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How to Do Pointillism

I like to make art in the style of pointillism and share tips with other creators.

This was my first pointillism piece: Donald Duck!

This was my first pointillism piece: Donald Duck!

What Is Pointillism?

Pointillism is an art technique of neo-impressionist painting. Pointillism and "stippling" are the same thing (the former is the original name). The basis of pointillism is creating a bunch of dots in different densities to create a cohesive image when viewers look at the bigger picture. It was developed by Georges Seurat in 1886 as a variation of the art form impressionism.

Here's how to use this technique yourself!

What You'll Need

  • Paper
  • Fine liners/liquid pens

When selecting your fine liner/pen, make sure the tip is as thin as possible and that the ink doesn't bleed when used on paper.

This is my latest pointillized piece, using mainly black with a tiny amount of red to bring out the eyes and tongue.

This is my latest pointillized piece, using mainly black with a tiny amount of red to bring out the eyes and tongue.

Pointillism Tips and Techniques

Pointillism is not a "just do it" type of art. To create a great masterpiece, you must first learn the techniques, as the way you create each dot will have a huge effect on your final product. Once you have learned the basics (which doesn't take long), you will be off, creating your own masterpieces.

The biggest piece of advice is to avoid making tadpoles. Pointillism is tedious work, and one of the most common errors is creating what is known as a tadpole. It's created if you create a dot that isn't perfectly circular but has a small tail at the end of it. This looks like a tadpole and can hurt your final piece. To make sure no tadpoles appear in your pointillism, make sure to:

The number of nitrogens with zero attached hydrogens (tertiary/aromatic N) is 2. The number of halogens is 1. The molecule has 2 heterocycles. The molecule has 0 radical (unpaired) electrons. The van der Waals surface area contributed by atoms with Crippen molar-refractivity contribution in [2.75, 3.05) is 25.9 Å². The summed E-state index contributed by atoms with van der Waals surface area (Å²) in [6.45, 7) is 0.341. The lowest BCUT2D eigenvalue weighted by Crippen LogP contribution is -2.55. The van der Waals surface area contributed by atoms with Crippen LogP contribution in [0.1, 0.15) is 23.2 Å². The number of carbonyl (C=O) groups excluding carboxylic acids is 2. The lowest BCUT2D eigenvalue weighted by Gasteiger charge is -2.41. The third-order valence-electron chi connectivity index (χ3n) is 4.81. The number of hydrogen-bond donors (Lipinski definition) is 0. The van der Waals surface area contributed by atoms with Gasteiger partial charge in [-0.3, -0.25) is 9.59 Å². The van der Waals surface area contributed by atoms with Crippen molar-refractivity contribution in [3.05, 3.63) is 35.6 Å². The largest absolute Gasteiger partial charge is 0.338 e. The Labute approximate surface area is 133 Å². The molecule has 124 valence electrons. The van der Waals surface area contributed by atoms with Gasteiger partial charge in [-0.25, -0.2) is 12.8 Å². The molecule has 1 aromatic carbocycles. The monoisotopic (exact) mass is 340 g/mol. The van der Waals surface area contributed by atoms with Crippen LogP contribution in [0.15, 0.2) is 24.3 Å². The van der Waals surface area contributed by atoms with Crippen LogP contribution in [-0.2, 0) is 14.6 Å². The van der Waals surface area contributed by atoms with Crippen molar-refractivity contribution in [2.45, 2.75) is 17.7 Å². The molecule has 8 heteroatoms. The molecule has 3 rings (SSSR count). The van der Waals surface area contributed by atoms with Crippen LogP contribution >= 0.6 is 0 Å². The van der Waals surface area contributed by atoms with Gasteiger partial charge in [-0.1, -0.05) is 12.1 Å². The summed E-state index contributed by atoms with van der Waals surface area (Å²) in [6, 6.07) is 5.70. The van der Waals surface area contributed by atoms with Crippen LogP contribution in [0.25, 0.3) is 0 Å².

• Not work on the piece for long periods: You do not spend hours trying to complete your artwork. Doing pointillism for hours straight is difficult, making you tired and increasing the likelihood of creating tadpoles. Take a break every once in a while to relax your mind and drawing hand.
  • Hold your pen vertically rather than in your regular pen grip: Holding the pen straight up ensures that once your dot is created, the pen only rises upward and not slightly sideways (creating a tadpole, which is more likely when you are using your regular pen grip).
  • Take your time: Pointillism is meant to be fun, and rushing it is a mistake.
  • Vary density to provide depth: When creating your pointillism art, you must show depth. You can do this by changing how many dots you place in one area. For example, if you were creating a shadow, the dots that compile the shadow should all be placed close together and there should be lots of them. This signifies that this part of your picture is darker than the rest. If you were creating points on the object which created the shadow, you would use fewer dots and space them further apart, signifying this area of the picture is lighter. Remember that when making shading effects, the amount of dots is always constant. For example, if you have two objects with shadows, make sure the density of each shadow is the same. If one shadow is lighter than the other, it ruins the outcome.
  • Have fun: The best way to do pointillism/stippling is by enjoying the process. Create a fun setting for yourself by being comfortable (relaxing clothing and a nice chair), and listening to music or watching some TV as well. Also, you can get a group of family/friends to do the activity together to make it even more fun!
Three-dimensional shapes practice sheet

Three-dimensional shapes practice sheet

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Read More From Feltmagnet

Practice Sheet

The best way to practice pointillism is by practicing. I've provided a sheet that covers the basics of shading and creating shadows. Just print it out and use it to get started!


Barry McCockner on January 27, 2020:

this is cool art

Mike Ox Long on January 27, 2020:

Joe Mama has entered the chat

joe mamma on January 27, 2020:

jah has entered the chat

emmy on January 22, 2020:

Thanks bruhhhh

ravi on January 06, 2013:

it interesting ! thanks